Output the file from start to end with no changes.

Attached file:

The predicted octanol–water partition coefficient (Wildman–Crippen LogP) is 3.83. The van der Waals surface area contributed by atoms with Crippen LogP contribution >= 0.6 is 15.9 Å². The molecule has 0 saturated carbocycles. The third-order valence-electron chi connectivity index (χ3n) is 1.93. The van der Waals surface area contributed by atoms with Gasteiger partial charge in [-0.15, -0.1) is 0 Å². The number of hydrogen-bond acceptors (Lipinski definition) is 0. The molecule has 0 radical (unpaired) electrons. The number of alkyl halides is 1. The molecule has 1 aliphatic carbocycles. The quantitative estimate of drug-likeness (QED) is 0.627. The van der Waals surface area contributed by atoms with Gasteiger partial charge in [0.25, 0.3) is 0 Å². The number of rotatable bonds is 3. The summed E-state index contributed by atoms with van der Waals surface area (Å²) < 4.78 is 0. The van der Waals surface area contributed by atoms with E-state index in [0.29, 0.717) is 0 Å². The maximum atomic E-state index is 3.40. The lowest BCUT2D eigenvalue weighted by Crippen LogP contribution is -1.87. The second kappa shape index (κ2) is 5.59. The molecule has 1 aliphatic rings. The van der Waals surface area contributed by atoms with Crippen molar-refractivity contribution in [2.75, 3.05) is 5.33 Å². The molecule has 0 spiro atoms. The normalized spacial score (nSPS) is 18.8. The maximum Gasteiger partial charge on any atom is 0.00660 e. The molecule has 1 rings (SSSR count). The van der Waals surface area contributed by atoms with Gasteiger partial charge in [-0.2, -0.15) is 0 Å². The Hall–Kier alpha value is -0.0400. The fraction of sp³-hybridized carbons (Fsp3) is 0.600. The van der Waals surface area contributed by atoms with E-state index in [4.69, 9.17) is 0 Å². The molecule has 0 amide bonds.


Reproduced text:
The predicted octanol–water partition coefficient (Wildman–Crippen LogP) is 3.83. The van der Waals surface area contributed by atoms with Crippen LogP contribution >= 0.6 is 15.9 Å². The molecule has 0 saturated carbocycles. The third-order valence-electron chi connectivity index (χ3n) is 1.93. The van der Waals surface area contributed by atoms with Gasteiger partial charge in [-0.15, -0.1) is 0 Å². The number of hydrogen-bond acceptors (Lipinski definition) is 0. The molecule has 0 radical (unpaired) electrons. The number of alkyl halides is 1. The molecule has 1 aliphatic carbocycles. The quantitative estimate of drug-likeness (QED) is 0.627. The van der Waals surface area contributed by atoms with Gasteiger partial charge in [0.25, 0.3) is 0 Å². The number of rotatable bonds is 3. The summed E-state index contributed by atoms with van der Waals surface area (Å²) < 4.78 is 0. The van der Waals surface area contributed by atoms with E-state index in [0.29, 0.717) is 0 Å². The maximum atomic E-state index is 3.40. The lowest BCUT2D eigenvalue weighted by Crippen LogP contribution is -1.87. The second kappa shape index (κ2) is 5.59. The molecule has 1 aliphatic rings. The van der Waals surface area contributed by atoms with Crippen molar-refractivity contribution in [2.75, 3.05) is 5.33 Å². The molecule has 0 spiro atoms. The normalized spacial score (nSPS) is 18.8. The maximum Gasteiger partial charge on any atom is 0.00660 e. The molecule has 1 rings (SSSR count). The van der Waals surface area contributed by atoms with Gasteiger partial charge in [-0.2, -0.15) is 0 Å². The Hall–Kier alpha value is -0.0400. The fraction of sp³-hybridized carbons (Fsp3) is 0.600. The van der Waals surface area contributed by atoms with E-state index in [4.69, 9.17) is 0 Å². The molecule has 0 amide bonds.